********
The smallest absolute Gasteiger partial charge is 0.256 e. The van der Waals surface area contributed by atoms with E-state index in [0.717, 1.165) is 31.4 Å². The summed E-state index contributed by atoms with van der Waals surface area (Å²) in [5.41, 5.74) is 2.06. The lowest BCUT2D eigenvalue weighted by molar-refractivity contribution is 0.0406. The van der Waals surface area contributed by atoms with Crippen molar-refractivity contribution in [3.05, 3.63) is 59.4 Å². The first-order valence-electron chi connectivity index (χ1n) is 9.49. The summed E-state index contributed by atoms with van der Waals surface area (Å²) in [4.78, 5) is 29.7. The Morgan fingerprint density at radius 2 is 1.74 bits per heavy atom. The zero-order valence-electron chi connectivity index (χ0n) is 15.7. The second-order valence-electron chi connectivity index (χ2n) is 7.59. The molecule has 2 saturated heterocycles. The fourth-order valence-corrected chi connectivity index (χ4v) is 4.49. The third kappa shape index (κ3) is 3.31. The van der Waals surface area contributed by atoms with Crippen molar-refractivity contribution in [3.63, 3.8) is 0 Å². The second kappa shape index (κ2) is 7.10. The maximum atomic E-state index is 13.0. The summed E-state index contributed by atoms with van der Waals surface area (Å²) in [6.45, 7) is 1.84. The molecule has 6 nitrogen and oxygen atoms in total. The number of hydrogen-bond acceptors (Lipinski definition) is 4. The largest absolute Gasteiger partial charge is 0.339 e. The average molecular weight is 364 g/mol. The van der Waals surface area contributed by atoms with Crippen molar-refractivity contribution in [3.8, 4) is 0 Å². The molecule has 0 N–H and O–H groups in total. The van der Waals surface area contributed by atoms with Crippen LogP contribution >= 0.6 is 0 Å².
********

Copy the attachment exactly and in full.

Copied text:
The smallest absolute Gasteiger partial charge is 0.256 e. The van der Waals surface area contributed by atoms with E-state index in [0.717, 1.165) is 31.4 Å². The summed E-state index contributed by atoms with van der Waals surface area (Å²) in [5.41, 5.74) is 2.06. The lowest BCUT2D eigenvalue weighted by molar-refractivity contribution is 0.0406. The van der Waals surface area contributed by atoms with Crippen molar-refractivity contribution in [3.05, 3.63) is 59.4 Å². The first-order valence-electron chi connectivity index (χ1n) is 9.49. The summed E-state index contributed by atoms with van der Waals surface area (Å²) in [4.78, 5) is 29.7. The Morgan fingerprint density at radius 2 is 1.74 bits per heavy atom. The zero-order valence-electron chi connectivity index (χ0n) is 15.7. The second-order valence-electron chi connectivity index (χ2n) is 7.59. The molecule has 2 saturated heterocycles. The fourth-order valence-corrected chi connectivity index (χ4v) is 4.49. The third kappa shape index (κ3) is 3.31. The van der Waals surface area contributed by atoms with Crippen molar-refractivity contribution in [3.63, 3.8) is 0 Å². The second kappa shape index (κ2) is 7.10. The maximum atomic E-state index is 13.0. The summed E-state index contributed by atoms with van der Waals surface area (Å²) in [6.45, 7) is 1.84. The molecule has 6 nitrogen and oxygen atoms in total. The number of hydrogen-bond acceptors (Lipinski definition) is 4. The largest absolute Gasteiger partial charge is 0.339 e. The average molecular weight is 364 g/mol. The van der Waals surface area contributed by atoms with Crippen molar-refractivity contribution in [3.8, 4) is 0 Å². The molecule has 0 N–H and O–H groups in total. The van der Waals surface area contributed by atoms with Crippen LogP contribution >= 0.6 is 0 Å².